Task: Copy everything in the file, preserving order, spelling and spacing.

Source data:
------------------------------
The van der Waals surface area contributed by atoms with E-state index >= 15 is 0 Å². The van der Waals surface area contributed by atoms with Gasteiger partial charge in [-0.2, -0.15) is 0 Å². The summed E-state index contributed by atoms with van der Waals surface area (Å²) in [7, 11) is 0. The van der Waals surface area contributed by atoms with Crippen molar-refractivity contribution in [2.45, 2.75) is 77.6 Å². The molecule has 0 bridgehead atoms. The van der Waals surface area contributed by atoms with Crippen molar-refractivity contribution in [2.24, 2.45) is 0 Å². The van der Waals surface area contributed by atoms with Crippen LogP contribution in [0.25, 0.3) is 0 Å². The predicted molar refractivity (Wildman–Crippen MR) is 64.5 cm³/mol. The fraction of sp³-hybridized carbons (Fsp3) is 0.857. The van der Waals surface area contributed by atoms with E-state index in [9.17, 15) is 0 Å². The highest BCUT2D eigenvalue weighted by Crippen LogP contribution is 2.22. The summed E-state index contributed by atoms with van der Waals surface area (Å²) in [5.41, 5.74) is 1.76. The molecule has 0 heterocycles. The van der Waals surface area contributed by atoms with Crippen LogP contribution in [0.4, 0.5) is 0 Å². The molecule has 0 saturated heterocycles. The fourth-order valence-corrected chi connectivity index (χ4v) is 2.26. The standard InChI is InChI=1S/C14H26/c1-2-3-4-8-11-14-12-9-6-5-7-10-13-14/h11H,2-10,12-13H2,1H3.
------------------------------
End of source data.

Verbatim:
The van der Waals surface area contributed by atoms with E-state index >= 15 is 0 Å². The van der Waals surface area contributed by atoms with Gasteiger partial charge in [-0.2, -0.15) is 0 Å². The summed E-state index contributed by atoms with van der Waals surface area (Å²) in [7, 11) is 0. The van der Waals surface area contributed by atoms with Crippen molar-refractivity contribution in [2.45, 2.75) is 77.6 Å². The molecule has 0 bridgehead atoms. The van der Waals surface area contributed by atoms with Crippen molar-refractivity contribution in [2.24, 2.45) is 0 Å². The van der Waals surface area contributed by atoms with Crippen LogP contribution in [0.25, 0.3) is 0 Å². The predicted molar refractivity (Wildman–Crippen MR) is 64.5 cm³/mol. The fraction of sp³-hybridized carbons (Fsp3) is 0.857. The van der Waals surface area contributed by atoms with E-state index in [9.17, 15) is 0 Å². The highest BCUT2D eigenvalue weighted by Crippen LogP contribution is 2.22. The summed E-state index contributed by atoms with van der Waals surface area (Å²) in [5.41, 5.74) is 1.76. The molecule has 0 heterocycles. The van der Waals surface area contributed by atoms with Crippen LogP contribution in [0.4, 0.5) is 0 Å². The molecule has 0 saturated heterocycles. The fourth-order valence-corrected chi connectivity index (χ4v) is 2.26. The standard InChI is InChI=1S/C14H26/c1-2-3-4-8-11-14-12-9-6-5-7-10-13-14/h11H,2-10,12-13H2,1H3.